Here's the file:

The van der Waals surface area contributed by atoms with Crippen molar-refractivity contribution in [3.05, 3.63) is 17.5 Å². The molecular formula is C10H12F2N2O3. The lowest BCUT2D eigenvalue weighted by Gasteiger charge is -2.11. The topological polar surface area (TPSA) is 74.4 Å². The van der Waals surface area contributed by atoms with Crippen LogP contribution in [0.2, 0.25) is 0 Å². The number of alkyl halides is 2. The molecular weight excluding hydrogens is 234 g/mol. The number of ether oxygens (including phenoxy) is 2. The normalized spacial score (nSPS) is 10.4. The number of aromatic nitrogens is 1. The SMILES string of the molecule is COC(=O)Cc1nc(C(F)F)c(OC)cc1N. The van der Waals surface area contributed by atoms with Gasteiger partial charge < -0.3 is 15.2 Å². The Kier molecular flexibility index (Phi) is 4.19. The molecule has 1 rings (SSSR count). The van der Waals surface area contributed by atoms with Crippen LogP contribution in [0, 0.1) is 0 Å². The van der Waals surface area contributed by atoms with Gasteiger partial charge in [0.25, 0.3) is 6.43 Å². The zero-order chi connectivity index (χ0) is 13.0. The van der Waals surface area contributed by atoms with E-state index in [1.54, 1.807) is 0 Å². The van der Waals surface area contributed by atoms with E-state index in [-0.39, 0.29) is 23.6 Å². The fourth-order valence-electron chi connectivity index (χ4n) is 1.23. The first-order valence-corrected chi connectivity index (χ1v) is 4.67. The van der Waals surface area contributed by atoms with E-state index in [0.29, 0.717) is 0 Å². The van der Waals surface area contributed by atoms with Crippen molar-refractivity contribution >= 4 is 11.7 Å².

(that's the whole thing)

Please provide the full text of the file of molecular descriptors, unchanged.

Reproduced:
The van der Waals surface area contributed by atoms with Crippen molar-refractivity contribution in [3.05, 3.63) is 17.5 Å². The molecular formula is C10H12F2N2O3. The lowest BCUT2D eigenvalue weighted by Gasteiger charge is -2.11. The topological polar surface area (TPSA) is 74.4 Å². The van der Waals surface area contributed by atoms with Crippen LogP contribution in [0.2, 0.25) is 0 Å². The number of alkyl halides is 2. The molecular weight excluding hydrogens is 234 g/mol. The number of ether oxygens (including phenoxy) is 2. The normalized spacial score (nSPS) is 10.4. The number of aromatic nitrogens is 1. The SMILES string of the molecule is COC(=O)Cc1nc(C(F)F)c(OC)cc1N. The van der Waals surface area contributed by atoms with Gasteiger partial charge < -0.3 is 15.2 Å². The Kier molecular flexibility index (Phi) is 4.19. The molecule has 1 rings (SSSR count). The van der Waals surface area contributed by atoms with Crippen LogP contribution in [0, 0.1) is 0 Å². The van der Waals surface area contributed by atoms with Gasteiger partial charge in [0.25, 0.3) is 6.43 Å². The zero-order chi connectivity index (χ0) is 13.0. The van der Waals surface area contributed by atoms with E-state index in [1.54, 1.807) is 0 Å². The van der Waals surface area contributed by atoms with E-state index in [-0.39, 0.29) is 23.6 Å². The fourth-order valence-electron chi connectivity index (χ4n) is 1.23. The first-order valence-corrected chi connectivity index (χ1v) is 4.67. The van der Waals surface area contributed by atoms with E-state index in [0.29, 0.717) is 0 Å². The van der Waals surface area contributed by atoms with Crippen molar-refractivity contribution >= 4 is 11.7 Å².